Saddleback College serves breadsticks to Mesa men’s tennis


Kole Lavoy, Photo Editor

Mesa College men’s tennis fought Saddleback College on March 22 with some close losses and intense rallies that weren’t enough to bring Mesa a win. After both teams defaulted a match, the final score came out to be 8-1 for Saddleback.

No. 1 singles, is always an intense match to watch and frequently lasts longer than other matches. This match kept the spectators on the edge of their seats, with Saddleback’s Shayan Haddad Kaveh edging Mesa’s Nicola Anderegg in the first set with a close 6-4. However, Saddleback was not going to give up so soon.

The intensity changed after a breather and Anderegg started dominating the second set starting with a break on Haddad Kaveh. Haddad Kaveh quickly came back during the second set and started to target Anderegg’s backhand, a traditionally weaker shot. This strategy caused Anderegg’s amount of unforced errors to increase.

Anderegg played with a continental grip, enforcing his use of a two-handed backhand, whereas his opponent played with the spin-intense western grip which is great for the strong, dominating one-handed backhand, a hard shot to defeat. After rallies lasting upwards of 10 shots for the entire set, both athletes held to 6-6.

The match went to a third set with a lengthy tie-breaker that went to Saddleback, 7-5. The final score for Anderegg’s match was a loss to Saddleback’s Haddad Kaveh, 4-6, 7-6 (7-5.)

Mesa head coach Marc Pinckney spoke about his top player’s game after an intense two-hour match.

“Nicola lost an incredibly close match,” Pinckney said. “He is an intense competitor and a truly gifted tennis player. His game is rounding into top form at exactly the right part of the season.”

Anderegg was smacking his racquet to the bottom of his shoes forcefully. Pinckney had a lengthy talk with him after the match to reset his mind and ready him for his doubles match that was next on the schedule. Anderegg ended up playing around three hours of strenuous, high quality tennis. His doubles match, where he was paired with No. 2 singles player Balraj Sangha, was a loss of 2-8.

Mesa No. 1 singles player Nicola Anderegg, with intense focus, prepares for the forehand shot that comes at him with immense speed. Photo Credit: Kole Lavoy/The Mesa Press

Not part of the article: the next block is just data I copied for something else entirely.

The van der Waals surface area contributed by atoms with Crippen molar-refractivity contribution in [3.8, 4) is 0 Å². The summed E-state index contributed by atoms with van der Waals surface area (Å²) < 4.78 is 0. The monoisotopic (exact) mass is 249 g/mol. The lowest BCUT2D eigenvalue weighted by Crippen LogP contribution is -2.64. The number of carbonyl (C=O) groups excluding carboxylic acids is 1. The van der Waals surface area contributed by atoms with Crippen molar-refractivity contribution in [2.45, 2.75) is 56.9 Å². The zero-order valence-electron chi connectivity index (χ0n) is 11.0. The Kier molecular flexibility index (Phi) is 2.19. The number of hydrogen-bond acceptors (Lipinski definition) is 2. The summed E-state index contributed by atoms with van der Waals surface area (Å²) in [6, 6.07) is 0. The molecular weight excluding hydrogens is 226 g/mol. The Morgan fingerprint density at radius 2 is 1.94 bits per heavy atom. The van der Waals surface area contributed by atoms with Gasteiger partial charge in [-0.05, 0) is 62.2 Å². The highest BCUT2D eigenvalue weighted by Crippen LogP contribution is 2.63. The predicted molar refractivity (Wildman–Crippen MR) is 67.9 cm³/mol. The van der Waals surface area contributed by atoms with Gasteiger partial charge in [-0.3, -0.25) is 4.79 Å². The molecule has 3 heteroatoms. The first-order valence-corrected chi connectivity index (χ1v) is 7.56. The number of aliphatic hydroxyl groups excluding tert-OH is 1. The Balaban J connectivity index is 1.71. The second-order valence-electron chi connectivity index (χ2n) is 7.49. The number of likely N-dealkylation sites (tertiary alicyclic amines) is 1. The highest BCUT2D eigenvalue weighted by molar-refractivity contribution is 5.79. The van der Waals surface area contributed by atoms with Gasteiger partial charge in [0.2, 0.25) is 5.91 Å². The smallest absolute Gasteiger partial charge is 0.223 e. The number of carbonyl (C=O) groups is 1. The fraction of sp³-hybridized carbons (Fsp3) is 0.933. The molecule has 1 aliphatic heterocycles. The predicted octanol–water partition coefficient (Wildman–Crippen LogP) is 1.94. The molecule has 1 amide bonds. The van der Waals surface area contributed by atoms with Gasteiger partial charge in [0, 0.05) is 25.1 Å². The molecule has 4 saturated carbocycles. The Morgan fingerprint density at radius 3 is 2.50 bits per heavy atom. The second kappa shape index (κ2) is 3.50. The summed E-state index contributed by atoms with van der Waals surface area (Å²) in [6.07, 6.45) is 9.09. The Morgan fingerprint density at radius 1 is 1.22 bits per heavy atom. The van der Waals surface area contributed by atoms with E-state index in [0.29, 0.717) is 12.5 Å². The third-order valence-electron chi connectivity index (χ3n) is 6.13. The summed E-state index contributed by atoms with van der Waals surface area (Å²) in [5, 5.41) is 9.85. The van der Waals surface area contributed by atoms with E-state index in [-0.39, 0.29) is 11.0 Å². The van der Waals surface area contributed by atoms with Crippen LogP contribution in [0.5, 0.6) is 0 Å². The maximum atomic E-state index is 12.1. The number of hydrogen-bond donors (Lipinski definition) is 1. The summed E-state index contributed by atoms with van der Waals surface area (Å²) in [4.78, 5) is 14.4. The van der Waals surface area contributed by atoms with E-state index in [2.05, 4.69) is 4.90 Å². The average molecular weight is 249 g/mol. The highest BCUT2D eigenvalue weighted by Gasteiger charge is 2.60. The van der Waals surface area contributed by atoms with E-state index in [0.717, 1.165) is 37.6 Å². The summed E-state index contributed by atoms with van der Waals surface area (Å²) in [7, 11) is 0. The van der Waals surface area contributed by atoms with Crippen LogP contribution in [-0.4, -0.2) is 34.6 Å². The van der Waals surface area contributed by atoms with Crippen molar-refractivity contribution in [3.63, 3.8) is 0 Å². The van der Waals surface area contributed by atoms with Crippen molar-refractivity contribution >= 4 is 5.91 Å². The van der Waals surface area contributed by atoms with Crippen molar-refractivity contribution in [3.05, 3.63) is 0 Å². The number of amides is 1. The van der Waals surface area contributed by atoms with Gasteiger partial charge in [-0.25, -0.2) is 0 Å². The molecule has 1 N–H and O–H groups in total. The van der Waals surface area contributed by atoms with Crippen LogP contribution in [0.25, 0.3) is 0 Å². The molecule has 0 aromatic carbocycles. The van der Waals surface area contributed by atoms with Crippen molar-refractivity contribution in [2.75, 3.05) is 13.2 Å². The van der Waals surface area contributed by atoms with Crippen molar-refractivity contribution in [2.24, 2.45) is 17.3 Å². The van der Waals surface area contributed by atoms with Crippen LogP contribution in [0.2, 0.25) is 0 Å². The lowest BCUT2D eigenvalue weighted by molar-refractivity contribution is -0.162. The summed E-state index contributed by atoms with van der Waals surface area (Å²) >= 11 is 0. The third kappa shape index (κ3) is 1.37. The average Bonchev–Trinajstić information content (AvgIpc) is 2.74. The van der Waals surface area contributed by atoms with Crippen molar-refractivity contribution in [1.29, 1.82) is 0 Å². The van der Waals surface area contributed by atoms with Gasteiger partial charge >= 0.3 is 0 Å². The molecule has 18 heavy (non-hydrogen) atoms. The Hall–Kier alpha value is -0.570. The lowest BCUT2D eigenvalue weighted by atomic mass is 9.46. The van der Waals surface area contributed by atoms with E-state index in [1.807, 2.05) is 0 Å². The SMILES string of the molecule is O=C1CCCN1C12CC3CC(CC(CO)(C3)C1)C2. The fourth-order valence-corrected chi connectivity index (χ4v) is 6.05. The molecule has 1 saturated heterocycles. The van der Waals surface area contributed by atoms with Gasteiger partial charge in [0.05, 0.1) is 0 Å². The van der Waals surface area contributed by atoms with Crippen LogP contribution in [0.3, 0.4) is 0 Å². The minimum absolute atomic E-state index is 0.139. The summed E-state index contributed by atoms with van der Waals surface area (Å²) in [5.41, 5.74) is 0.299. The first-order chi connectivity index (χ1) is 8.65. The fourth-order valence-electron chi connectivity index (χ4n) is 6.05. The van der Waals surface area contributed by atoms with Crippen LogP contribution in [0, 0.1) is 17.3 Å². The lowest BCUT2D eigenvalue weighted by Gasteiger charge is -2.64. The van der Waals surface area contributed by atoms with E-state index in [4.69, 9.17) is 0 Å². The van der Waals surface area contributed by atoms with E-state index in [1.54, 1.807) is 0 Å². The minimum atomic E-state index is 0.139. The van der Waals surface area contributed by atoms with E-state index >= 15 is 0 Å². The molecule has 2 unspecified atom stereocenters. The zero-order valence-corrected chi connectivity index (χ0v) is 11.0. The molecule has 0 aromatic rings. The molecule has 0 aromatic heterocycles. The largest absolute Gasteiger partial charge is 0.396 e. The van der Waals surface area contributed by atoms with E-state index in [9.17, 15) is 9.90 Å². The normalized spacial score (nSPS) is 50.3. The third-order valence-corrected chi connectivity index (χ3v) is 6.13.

Pinckney added on Anderegg’s improvement: “I expect his to be a force at the Pacific Coast Athletic Conference in two weeks and at the California Community College Athletic Association Regionals at Ventura later this month. He is a great guy, an excellent teammate, and I have very much enjoyed coaching him.”

Though Anderegg kept most of the spectators captivated with his close match, he wasn’t the only notable player. Seeded at No. 2 singles, Sangha, and No. 4 singles, Alex Srioudom, are the two players the coach draws attention to. Even though they both were drastically defeated at 0-6, 1-6 and 2-6, 0-6 respectively, they have committed to most hours to the Mesa team compared to any of their teammates.

Pinckney said, “They are the absolute best kids I have coached at Mesa with the men’s side. They have done everything I asked them to do, including a rigorous summer running and practice program that they did on their own.” To continue to emphasize that a good athlete doesn’t solely physically equipped to play –that there is more to being good at hitting the ball — he added, “They are respectful, they want to be coached, they always give a great effort, they are wonderful teammates, they perform academically, they go to class, and they are absolute models of the student athlete.” 

Despite losses across the board, the team is still fighting to improve.

“This team is young and inexperienced, and the talent level does not match the non-conference schools or the top teams in our conference,” Sangha said. “But the team has consistently practiced hard and with focus, and with a couple of exceptions, we have fought hard in our matches.”

Pinckney finished: “Every player has gotten better as the season has gone on, this has been a very fun group to coach. The players like each other and care about one another and back their teammate’s. All any coach can ask for.”